Case In Point: Persistent left superior vena cava in an elderly man with pneumonia

October 1, 2006

The authors report the incidental finding of a persistent left superior vena cava (PLSVC) during the routine placement of a left subclavian central line in an elderly man with acute renal failure.

The case

An 84-year-old man was admitted to the ICU with acute renal failure, pneumonia, and sepsis. He did not have a significant personal or family history of cardiovascular disease.

A central venous catheter was placed through the left subclavian vein without complication. Central venous pressure was 5 mm Hg. A postprocedural frontal chest radiograph revealed the catheter lying at the left side of the aorta, which raised the suspicion of a congenital vascular anomaly (Figure 1).

Transthoracic Doppler echocardiography confirmed the diagnosis of PLSVC. The echocardiogram showed the dilated coronary sinus as an echo-free space posteriorly between the left atrium and the ventricle (Figure 2). Saline contrast injected into the left antecubital vein drained through the PLSVC into the enlarged coronary sinus and then into the right atrium.

The Doppler color flow study revealed mild to moderate tricuspid regurgitation. The estimated systolic pulmonary pressure was 32 mm Hg, and the estimated ejection fraction was 60% without evidence of wall motion abnormalities. There was no evidence of diastolic dysfunction, and findings from the remainder of the study were normal. CT of the chest was done to evaluate the anomaly and the lung parenchyma (Figure 3).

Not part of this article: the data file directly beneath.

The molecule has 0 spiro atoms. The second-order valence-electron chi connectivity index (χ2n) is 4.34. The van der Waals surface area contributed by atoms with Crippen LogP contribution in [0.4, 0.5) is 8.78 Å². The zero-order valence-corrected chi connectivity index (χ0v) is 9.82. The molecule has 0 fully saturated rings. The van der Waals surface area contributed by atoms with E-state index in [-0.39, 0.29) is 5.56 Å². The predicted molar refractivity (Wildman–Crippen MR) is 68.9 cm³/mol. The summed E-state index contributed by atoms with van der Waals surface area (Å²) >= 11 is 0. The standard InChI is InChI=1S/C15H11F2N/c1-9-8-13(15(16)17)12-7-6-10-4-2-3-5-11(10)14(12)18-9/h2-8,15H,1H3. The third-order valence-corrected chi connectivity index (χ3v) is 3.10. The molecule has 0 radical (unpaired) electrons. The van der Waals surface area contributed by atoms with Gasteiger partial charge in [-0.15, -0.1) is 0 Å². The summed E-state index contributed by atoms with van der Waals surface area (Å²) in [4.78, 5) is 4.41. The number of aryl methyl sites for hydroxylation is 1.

Despite the free flow of venous blood from all catheter ports, the line was removed. The patient clinically improved with fluids and antibiotics, and he was discharged.


PLSVC is an uncommon congenital defect that is the most common anomaly of thoracic venous return. It is found in about 0.3% of the general population and in 3% to 10% of patients with congenital heart disease.1 It is most commonly discovered after central venous or pulmonary artery catheter placement. PLSVC is associated with the presence of the right superior vena cava in 82% of cases.2

In the normal early embryonic stage, the anterior cardinal veins draining the head, neck, and arms join with the posterior cardinal vein and enter the heart as the right and left horns of the sinus venosus. Both the right and the left cardinal veins drain into the right atrium at this stage. Most of the left-sided cardinal system disappears, leaving only the coronary sinus and a remnant known as the ligament of Marshall.

Simple failure of obliteration of the left anterior cardinal vein results in PLSVC. In most cases, PLSVC drains into the right atrium via the coronary sinus. However, if developmental arrest occurs at an earlier stage, the coronary sinus is absent and the PLSVC drains directly into the right atrium.

An accurate diagnosis of PLSVC is possible when a contrast-enhanced CT scan demonstrates that PLSVC is draining into the coronary sinus. The diagnosis can also be based on findings of transthoracic Doppler echocardiography, as was the case with our patient.3 Venography with simultaneous chest radiography is another noninvasive bedside test that can be helpful for confirming the diagnosis.4 Other reported diagnostic modalities are angiography and MRI.5,6

This isolated anomaly does not require specific treatment. However, it is important that internists and intensivists be able to recognize PLSVC because of its association with other cardiovascular malformations and because of the difficulties that this anomaly can cause during central venous catheterization, pacemaker electrode placement, and cardiopulmonary bypass surgery.7,8 Such anomalies include tetralogy of Fallot, Eisenmenger syndrome, coarctation of aorta, atrial septal defect, ventricular septal defect, and endocardial cushion defect. Some of these accompanying lesions can increase the risk of paradoxical embolism.8



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